The North Coast regional group represents areas along the northern Pacific Coast. Rich in forests, rivers, watersheds, and rugged coastline, 30×30 projects in the area include protection of the Jackson Demonstration State Forest, restoration of the Smith and Eel Rivers, and national monument designation of Wigi (Humboldt Bay).
Covering nearly 30 million acres, the rich and varied habitats of the Sierra Nevada host a majority of the state’s biodiversity and play a crucial role in California’s water system and natural carbon sequestration. The wild peaks, emerald forests, crystal clear lakes, and sagebrush seas of the Sierra Nevada have inspired millions of people and have been home to Native American Tribes since time immemorial. The Sierra Nevada regional group is an alliance of organizations committed to conserving and restoring the extraordinary natural resources and communities of the Sierra Nevada.
The Central Coast region encompasses the counties of Santa Cruz, Monterey, San Benito, San Luis Obispo, and Santa Barbara. Stretching from coastal beaches to inland grasslands, it is home to iconic places such as Pinnacles National Park, Big Basin Redwoods State Park, Big Sur, Morro Bay, Gaviota Coast, Los Padres National Forest, Fremont Peak, Point Lobos State Nature Preserve, Carrizo Plain National Monument, and the Elkhorn Slough National Estuarine Research Reserve. This regional group is focused on protecting these diverse habitats and our connection to them.
Situated between California’s Central Coast and the Sierra Nevada, the San Joaquin Valley region spans eight California counties, including Kings, Merced, San Joaquin, and Stanislaus, and the western half of Fresno, Kern, Madera, and Tulare. Once covered by vast wetlands, it is now the most productive agricultural region in the U.S. The area’s remaining wetlands are an integral part of the Pacific Flyway, and an important focus for 30×30 conservation and restoration along with urban greening to advance environmental justice.
Spanning the full eastern length of the state, California’s deserts comprise 27 million acres of the most intact, contiguous ecosystem in the lower 48 states. With three distinct deserts–the Sonoran, Great Basin, and Mojave–California’s desert region includes more than 100 major mountain ranges, canyons, playas, alkali meadows, badlands, and sand dune complexes.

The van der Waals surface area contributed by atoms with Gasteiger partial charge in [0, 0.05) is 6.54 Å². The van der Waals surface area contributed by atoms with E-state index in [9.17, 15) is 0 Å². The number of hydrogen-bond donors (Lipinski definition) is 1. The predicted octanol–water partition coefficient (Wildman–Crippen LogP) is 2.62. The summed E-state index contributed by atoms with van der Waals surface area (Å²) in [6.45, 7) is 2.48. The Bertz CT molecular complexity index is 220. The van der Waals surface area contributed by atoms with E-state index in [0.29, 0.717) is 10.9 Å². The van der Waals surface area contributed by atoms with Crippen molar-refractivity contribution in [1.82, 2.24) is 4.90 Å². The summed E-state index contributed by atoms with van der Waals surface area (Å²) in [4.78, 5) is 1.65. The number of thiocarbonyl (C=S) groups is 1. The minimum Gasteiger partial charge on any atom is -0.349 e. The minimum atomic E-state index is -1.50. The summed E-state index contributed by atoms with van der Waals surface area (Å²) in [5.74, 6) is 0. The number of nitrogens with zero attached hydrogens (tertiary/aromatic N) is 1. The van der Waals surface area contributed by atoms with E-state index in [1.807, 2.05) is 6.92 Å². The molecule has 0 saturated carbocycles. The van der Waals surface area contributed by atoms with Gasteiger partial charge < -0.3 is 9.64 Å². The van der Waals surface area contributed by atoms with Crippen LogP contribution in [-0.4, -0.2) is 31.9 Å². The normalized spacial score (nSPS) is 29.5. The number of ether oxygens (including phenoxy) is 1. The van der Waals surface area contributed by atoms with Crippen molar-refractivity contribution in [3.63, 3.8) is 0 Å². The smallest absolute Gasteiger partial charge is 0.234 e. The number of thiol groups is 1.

The 30×30 Southland region includes Los Angeles, Ventura, and Orange counties, and the western portions of San Bernardino and Riverside counties. Its regional priorities include the conservation of Elephant Hill in the heart of Los Angeles, the preservation of the Aera Energy landscape, and the protection of Bird Island near Ballona Creek and Wetlands.
Representing the biodiverse San Diego County, this region is home to more species of plants and mammals than any other in the U.S. With ecosystems ranging from coastal to montane, the San Diego region is known for its beaches, low inland mountains, and deserts. This regional group is focused on the conservation of the Chollas Creek area, the restoration of the Tijuana River Estuary and the natural wetlands in Mission Bay, and the completion of a network of parks and trails along the 52-mile San Diego River.
Conservation Program Associate
In order to successfully achieve our 30×30 goals, equity must be woven into all aspects of the implementation process. This committee works to ensure that an equity lens is applied to every aspect of the 30×30 process.
To reach California’s 30×30 goals, the movement must be accompanied by a steady drumbeat. Through an integrated campaign and shared resources, this committee is working to connect the dots between the climate crisis and the specific 30×30 projects we can support now to mitigate its impacts.
As Sacramento implements new laws and 30×30 funding, this committee works to ensure that our legislators double down on investments in conservation, management, and restoration, and build capacity for community partners to help the state achieve this critical goal.